1968 Ordnance Survey Map of Richmond Park (Royal Parks), London, England

Royal Parks Greater London.  Richmond Park.

1968 Ordnance Survey Map of Richmond Park (Royal Parks), London, England


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Royal Parks Greater London. Richmond Park.
  1968 (dated)    35 x 27 in (88.9 x 68.58 cm)     4.441666667


This is a beautiful example of the 1968 Ordnance Survey map of Richmond Park, one of the Royal Parks of London, England. It covers all of Richmond Park and its vicinity. The map is highly detailed with the parks beautifully rendered. Streets, important buildings, cemeteries, ponds and other topographical details are noted throughout. The Royal Parks of London, part of the hereditary possessions of the Crown, were originally owned by the monarchy of the United Kingdom and used for recreation and hunting by the royal family. Originally created as a deer park by Charles I, Richmond Park is today the largest of the Royal Parks of London. The red lines in this map indicate the old field boundaries over the area of Richmond before the 'Act of Enclosure of Charles the First in 1637,' and the old English red font shows old place names. This map was printed and published by the Director General of the Ordnance Survey, Southampton in 1968 for the Ministry of Public Buildings and Works.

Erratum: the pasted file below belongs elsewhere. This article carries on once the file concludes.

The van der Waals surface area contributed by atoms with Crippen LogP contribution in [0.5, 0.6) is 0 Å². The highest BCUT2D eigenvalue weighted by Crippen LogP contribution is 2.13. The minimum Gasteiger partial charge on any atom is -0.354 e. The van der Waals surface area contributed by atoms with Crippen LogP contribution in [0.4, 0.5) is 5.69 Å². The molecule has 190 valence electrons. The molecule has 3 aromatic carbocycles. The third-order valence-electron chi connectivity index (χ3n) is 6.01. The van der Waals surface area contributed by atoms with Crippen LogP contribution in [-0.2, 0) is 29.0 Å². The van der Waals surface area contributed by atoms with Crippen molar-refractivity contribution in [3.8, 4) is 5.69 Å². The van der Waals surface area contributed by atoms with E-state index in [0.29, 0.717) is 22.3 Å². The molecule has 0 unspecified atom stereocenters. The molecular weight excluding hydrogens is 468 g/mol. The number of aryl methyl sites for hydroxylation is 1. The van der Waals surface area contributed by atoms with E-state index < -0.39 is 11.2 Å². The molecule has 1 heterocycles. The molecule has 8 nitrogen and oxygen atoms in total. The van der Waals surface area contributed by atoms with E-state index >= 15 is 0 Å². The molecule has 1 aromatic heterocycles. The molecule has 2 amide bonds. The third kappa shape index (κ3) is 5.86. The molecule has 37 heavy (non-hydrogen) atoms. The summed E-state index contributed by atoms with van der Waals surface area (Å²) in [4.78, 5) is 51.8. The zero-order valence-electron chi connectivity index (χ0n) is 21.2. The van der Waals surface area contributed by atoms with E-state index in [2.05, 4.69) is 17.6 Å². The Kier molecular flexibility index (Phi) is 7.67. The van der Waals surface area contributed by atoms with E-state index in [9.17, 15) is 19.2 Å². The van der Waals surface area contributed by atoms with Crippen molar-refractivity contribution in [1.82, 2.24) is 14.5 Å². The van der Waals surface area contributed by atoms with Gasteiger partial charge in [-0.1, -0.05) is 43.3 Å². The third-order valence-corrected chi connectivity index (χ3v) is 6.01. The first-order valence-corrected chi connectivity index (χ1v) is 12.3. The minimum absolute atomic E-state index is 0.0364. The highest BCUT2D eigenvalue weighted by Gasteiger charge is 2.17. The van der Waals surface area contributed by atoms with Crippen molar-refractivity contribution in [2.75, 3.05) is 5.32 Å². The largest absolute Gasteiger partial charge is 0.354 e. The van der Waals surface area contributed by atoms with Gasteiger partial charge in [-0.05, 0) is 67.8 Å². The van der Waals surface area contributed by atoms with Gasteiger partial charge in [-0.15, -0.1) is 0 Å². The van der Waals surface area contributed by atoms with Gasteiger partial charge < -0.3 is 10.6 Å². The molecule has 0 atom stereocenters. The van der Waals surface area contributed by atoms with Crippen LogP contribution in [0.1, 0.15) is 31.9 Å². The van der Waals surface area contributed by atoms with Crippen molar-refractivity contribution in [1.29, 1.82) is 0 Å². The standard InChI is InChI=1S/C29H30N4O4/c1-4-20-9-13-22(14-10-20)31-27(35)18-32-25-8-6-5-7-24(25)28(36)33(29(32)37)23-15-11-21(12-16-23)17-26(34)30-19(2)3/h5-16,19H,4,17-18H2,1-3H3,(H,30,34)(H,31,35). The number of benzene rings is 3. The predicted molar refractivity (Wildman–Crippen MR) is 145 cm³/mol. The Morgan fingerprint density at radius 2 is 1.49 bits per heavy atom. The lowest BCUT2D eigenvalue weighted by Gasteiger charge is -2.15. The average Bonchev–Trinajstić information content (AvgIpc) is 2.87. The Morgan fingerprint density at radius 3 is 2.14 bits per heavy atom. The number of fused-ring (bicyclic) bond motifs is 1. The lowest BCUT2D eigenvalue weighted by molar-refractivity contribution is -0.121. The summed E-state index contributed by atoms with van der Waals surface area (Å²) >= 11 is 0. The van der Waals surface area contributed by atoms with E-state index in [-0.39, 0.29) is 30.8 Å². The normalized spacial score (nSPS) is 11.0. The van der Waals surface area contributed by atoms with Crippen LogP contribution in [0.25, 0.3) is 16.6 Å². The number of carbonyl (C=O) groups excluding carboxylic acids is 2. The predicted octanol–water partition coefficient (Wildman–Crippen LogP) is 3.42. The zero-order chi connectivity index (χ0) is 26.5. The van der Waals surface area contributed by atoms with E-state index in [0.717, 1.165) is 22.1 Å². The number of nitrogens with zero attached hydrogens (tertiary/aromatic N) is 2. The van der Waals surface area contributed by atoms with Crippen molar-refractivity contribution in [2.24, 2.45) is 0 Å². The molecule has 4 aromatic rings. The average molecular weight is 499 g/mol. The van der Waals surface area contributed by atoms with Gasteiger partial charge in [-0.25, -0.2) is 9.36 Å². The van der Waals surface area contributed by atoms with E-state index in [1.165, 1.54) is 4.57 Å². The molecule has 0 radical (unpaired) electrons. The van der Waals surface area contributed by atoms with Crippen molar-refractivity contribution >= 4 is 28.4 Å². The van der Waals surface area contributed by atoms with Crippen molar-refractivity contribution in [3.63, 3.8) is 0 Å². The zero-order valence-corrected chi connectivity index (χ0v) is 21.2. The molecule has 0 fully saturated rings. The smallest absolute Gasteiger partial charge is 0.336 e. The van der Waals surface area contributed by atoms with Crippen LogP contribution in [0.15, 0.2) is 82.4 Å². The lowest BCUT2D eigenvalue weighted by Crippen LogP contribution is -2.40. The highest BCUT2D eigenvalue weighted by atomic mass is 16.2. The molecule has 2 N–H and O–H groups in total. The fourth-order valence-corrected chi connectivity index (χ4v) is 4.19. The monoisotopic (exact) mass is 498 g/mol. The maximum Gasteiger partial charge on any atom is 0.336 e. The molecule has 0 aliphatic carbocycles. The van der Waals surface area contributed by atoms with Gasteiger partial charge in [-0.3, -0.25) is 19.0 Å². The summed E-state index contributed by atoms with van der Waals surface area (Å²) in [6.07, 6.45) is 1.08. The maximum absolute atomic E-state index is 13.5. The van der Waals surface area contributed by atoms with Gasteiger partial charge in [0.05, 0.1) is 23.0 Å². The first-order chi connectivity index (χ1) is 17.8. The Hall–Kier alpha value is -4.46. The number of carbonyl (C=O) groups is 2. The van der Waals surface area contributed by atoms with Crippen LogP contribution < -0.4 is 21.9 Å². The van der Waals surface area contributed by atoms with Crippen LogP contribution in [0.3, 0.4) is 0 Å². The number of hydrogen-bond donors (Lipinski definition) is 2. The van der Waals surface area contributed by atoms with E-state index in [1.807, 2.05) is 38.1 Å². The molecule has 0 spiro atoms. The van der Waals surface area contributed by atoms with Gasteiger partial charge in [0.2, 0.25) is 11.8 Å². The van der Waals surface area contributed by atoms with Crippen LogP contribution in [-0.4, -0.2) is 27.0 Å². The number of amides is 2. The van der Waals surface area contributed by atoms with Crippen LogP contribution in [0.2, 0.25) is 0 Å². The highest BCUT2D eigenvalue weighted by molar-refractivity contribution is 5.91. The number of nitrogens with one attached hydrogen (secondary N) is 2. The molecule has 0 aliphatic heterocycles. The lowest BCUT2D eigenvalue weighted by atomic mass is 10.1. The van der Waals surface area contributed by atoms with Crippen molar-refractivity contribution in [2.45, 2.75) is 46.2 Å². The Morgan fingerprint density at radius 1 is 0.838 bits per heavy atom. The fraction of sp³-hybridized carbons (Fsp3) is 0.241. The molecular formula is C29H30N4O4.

The British Ordnance Survey (1971 - present) is the national mapping agency of Great Britain and is one of the largest producers of maps in the world. This non-ministerial department of the government of the United Kingdom has been responsible for producing maps of Great Britain and, to an extent, the Isle of Man. The history of the Ordnance Survey goes back as far as 1747, following the Jacobite rising, when King George II commissioned a comprehensive military survey of Scotland to assist further campaigns. The result, produced by Paul Sandby, John Mason and particularly William Roy, was the Duke of Cumberland's Map, the first military quality map of the British Isles. This would grow into the Principal Triangulation of Great Britain (1783-1853) under William Roy, and would eventually lead to the creation of the Ordnance Survey. In 1970, while the triangulation project was underway, the Board of Ordnance (the defense ministry of the day) carried out a national military survey starting with the south coast of England, which needed to be comprehensively mapped. Thus the Ordnance Survey was created in 1791. Today the Ordnance Survey produces a large variety of paper maps and digital mapping products. Its large scale maps, issued to the scale of 1:10000, available in sheep map form until 1980's are now only available digitally. The maps produced by the Ordnance Survey are in copyright for 50 years after publication.


Very good. Minor wear along original fold lines. Blank on verso.